Facebook, LinkedIn, Twitter. We all have them but what are employers going to see? Here’s how to use it to your advantage.
It’s highly likely that your prospective employer views your social media profiles, so managing your online reputation is more important than ever. Whilst your privacy is majorly important so too is your visibility and what will put you in the best light. After all, social media can be another way for you to market yourself.
There are a number of key things you can do to manage your digital presence and ensure it makes the best impression.
Cleaning up your profiles
Remember that status you wrote on your Facebook page 10 years ago about something your best friend did at that party? I didn’t think so!
Everything you’ve ever posted to social media is visible…unless you’ve deleted it. It’s probably a good idea to go through your main profiles (Instagram, Twitter and Facebook) and give it a spring clean. It’s unlikely that any employer is going to trawl back 10 years through your profile but better safe than sorry.
- Start backwards
It’s likely that you created your social media accounts a long time ago and at a much younger age. True for a certain generation of us! Go right from the beginning of your profile and delete any of those old updates and embarrassing wall posts. The same goes for photos, I’m sure even you don’t want to see those drunken selfies anymore!
- What can people see?
There might be things you want to keep but don’t want everyone to see. You have several choices here; you can change individual settings to “only me” or “just my friends” so that only particular people in your network can see things you post or you can lock things down so only those you want to find can find you online.
If you want a more fool-proof method, your can change your privacy settings to limit how visible your profiles are. Everyone is different and if you want people to find those amazing photos you took of Rio de Janeiro in 2015, that’s ok! Just be aware of how “private” is “private”.
You might decide to have different profiles for different things. Some now have a public and private profile; one visible outside your network and one only for friends and family.
Social Media as your friend
It’s very easy to always think of the negatives of social media but as something that is almost an inevitability in the modern age, how can you use it to your advantage?
- Professional Profiles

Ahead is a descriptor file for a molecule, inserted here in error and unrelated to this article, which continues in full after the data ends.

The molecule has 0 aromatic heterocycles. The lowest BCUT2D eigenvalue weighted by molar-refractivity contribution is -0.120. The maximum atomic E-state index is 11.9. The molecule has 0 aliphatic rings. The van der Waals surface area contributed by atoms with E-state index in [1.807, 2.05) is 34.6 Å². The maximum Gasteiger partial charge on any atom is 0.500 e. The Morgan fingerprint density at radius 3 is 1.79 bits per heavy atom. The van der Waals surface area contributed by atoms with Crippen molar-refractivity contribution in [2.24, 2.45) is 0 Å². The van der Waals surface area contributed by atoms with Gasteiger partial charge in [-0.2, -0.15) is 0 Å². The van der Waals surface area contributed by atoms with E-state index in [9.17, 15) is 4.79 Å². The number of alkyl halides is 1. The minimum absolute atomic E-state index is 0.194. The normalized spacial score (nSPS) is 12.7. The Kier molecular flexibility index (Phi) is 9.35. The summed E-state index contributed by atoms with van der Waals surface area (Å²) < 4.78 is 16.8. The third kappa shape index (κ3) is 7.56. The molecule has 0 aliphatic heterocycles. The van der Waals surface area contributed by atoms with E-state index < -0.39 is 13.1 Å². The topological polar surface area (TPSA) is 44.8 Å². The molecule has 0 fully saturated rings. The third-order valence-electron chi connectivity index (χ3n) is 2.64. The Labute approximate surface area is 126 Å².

Most now use LinkedIn as a major social media platform and, in your job search, that’s where you will likely be found first. You should imagine your LinkedIn profile as an enhanced, digital version of your CV. The more information you provide, the more credible you are going to appear. Your LinkedIn should also corroborate your CV.You should have a clear, professional image for your page and either a company cover photo or something that compliments your profile picture. You should ensure your image is clear and shows your face.
- Quid pro Quo
One thing that is great about Linkeidn is the ability to give and receive recommendations. You can ask colleagues, managers to write one for you and you can do the same. This is a very good way for prospective employers not only to see that you’re favoured by the people you work with but also to see that you will share in the efforts of someone else if you too have given recommendations.
- Relevant content
Not all of us are avid sharers online but it’s useful for you to be active. If something you’ve been working on is shared by a colleague online and is relevant to your field, engage with it. Like, share, comment. Perhaps you read a really interesting piece of thought leadership, share that with your network.
Employers like to see that prospective staff are actively engaged in the work they do.
Be sure to follow relevant sources for your work, be it the ICSA, The Financial Times or the LSE, employers can see who you follow and it’s another signal to them that you are engaged beyond sitting at your desk 5 days a week!
Every platform can be useful and you can think of it as your own personal marketing tool. Before you click “post”, ask yourself “what does this say about me?”.
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